We took Wednesday to do some more shopping and to discover our area.  We tried out 2 grocery stores and the palenke which are all the little vendors that sell food and wares out of little stands.  They were fun to see.  We bought some fresh mangoes from a sweet toothless (very common) lady that loved talking to missionaries.  She knew some missionaries from the past.  She was impressed that we could speak Tagalog to her.  We find that if we put both our brains together we can usually come up with a few sentences!  We also found some hot pandesol for 2 peso's a piece.  Those are fresh buns that are wonderful!  We like walking around in our area and talking to people along the way.

Thursday was apartment check day.  We made it to half our area and it took 6 hours.  There was a difference between elder apartments and sister apartments, to put it mildly!  All the missionaries have to do their wash by hand.  They only have hot plates to cook on and if everything isn't completely clean there are spiders and ants all over the place.  To get all their missionary work done and to keep everything clean is difficult.  It is so dusty and dirty here so there is always a layer of dirt that needs wiping down twice a day.  We also have to boil our water to do dishes as we don't have any hot water.  It is easy to get behind, but who wants bugs in their apartment?  I had made some banana muffins to bring around to the missionaries, so even though we asked them to do a little better on their cleaning, they were good sports when they saw the muffins!

Friday we went out tracting with a set of elders.  We didn't do very well as they got "punted" on their 2 appointments we were joining them on, but we did get to ride on a jeepney.  These are little buses that about 20 people squeeze into.  There is no such thing as personal space here!  It's pretty funny- people just tell the driver where they want to go and pass the money along from person to person until it reaches the driver, then the driver makes change and it gets passed back down the line back to the person.  When people want to stop they just yell, "Para!"and off they go.  We practically have to fold in half to get on and off.  We also studied language and I spent time trying to get to understand the keyboarding course so I can at least pretend to look like I know what I'm doing!

Today and tomorrow is General Conference for us.  The Saturday sessions were wonderful!  We felt like many of the talks were tailored for us- one of the miracles of conference.  We have responsibility in 5 branches.  Today we went to Lubau, but tomorrow we will head to Dinalupihan and maybe Guagua so we can meet more people.  We forget everyone's names.  They are hard to remember!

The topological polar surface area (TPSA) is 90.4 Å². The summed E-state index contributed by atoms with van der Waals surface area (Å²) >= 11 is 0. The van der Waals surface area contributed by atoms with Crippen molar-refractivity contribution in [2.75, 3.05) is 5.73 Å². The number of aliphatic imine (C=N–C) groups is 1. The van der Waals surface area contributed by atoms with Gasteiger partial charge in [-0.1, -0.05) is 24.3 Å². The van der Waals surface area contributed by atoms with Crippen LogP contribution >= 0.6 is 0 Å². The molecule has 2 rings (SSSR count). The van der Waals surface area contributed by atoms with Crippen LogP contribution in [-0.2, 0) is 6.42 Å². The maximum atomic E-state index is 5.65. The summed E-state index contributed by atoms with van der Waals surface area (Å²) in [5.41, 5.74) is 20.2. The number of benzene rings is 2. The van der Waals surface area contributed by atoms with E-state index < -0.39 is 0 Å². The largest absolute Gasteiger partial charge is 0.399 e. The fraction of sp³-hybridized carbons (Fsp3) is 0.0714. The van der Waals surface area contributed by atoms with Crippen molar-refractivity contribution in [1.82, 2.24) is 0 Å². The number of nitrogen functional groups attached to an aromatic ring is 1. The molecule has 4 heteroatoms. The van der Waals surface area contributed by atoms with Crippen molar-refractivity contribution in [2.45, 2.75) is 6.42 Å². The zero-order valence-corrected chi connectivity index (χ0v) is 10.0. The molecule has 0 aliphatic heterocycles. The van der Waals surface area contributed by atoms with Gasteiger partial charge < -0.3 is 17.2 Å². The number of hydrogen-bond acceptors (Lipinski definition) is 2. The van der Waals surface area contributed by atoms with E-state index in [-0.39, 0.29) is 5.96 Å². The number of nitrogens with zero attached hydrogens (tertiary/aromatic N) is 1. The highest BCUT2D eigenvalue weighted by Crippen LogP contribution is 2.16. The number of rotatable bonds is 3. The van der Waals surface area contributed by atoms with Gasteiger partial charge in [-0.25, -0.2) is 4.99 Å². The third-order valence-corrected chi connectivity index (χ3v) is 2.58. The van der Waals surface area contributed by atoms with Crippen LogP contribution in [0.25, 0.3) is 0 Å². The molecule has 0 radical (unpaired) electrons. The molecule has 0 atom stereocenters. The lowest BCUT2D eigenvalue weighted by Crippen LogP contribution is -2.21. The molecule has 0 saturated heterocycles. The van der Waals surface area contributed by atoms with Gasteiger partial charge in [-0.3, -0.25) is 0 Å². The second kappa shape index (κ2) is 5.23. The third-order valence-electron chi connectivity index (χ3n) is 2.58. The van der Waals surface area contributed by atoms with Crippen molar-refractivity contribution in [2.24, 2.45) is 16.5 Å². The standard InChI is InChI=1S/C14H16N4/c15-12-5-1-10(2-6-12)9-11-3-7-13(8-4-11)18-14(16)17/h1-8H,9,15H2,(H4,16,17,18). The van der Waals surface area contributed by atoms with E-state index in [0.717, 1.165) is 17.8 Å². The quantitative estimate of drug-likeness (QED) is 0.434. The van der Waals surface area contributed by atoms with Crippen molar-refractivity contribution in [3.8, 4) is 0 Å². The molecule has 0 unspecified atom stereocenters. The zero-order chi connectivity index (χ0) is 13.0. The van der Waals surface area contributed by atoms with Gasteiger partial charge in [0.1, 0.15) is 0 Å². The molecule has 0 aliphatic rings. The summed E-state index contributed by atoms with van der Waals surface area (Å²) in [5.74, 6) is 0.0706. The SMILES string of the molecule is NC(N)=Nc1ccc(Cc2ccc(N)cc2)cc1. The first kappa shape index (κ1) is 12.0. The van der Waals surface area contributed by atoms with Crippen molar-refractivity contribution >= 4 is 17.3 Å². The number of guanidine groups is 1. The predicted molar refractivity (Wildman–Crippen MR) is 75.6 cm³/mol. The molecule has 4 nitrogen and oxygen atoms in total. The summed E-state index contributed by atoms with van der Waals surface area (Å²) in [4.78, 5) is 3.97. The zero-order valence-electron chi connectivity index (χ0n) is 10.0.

So, that's it for now.  Life is good in the Philippines and we hope it is for you as well!
(More pictures below!)

Mahal kami kayo!

This is the entrance sign into Olongapo City.  Mike made me
pose under this sign and add it to our blog! Back when there was
a large US Navy base you can imagine why Olongapo
had this notoriety.  There are still plenty of "Joe's"
that make their home here.

Lots of religion on cars and other transportation.

We are in the one OFFICIAL lane and
getting squeezed by the 2 Unofficial lanes!
This picture won't fully load.  Hope
you can tell!

Rice is dried on the road.  Cars drive over it.  It is shoveled up
and put into bags after it is dry.  

Typical housing.

On our way to church.  Downtown Lubao.


  1. Dear Sister Wood, thanks for sharing all your new adventures in the mission field! Tell Elder Wood that I'm VERY impressed that he's driving there! That takes a lot of courage! Your blog is bringing back so many memories! I love that I hear your voice in my head as I'm reading! I'm looking forward to the next post!

    Ingat kayo diyan! Mahal rin namin kayo!

    P.S. Awesome pic of the carabao in the rice fields! You're so blessed to have a washing machine, oven, AND air-con! :)

    1. You are absolutely right! Young missionaries don't have air con or ovens either. Neither do most people that we have seen.

      We forget which mission you served in. Were you right in Manilla? THAT'S where the traffic is out of control! We wish you could come join us for a little while! Love you!

  2. Great to hear if your adventures. Knew the two if you would be off to the races right away. Looking forward to further posts. God bless you in this great work.

    1. There is so much to do! We will barely scratch the surface in all that needs to be done, but it is great to be here! We hope you are well!

  3. Love the pictures and your stories. Sounds like you are making a good adjustment. We remember our first weeks on our mission-now we can hardly remember the hard parts because the months that followed have so many happy memories. We know your experience will be the same. Thanks for sharing your experiences!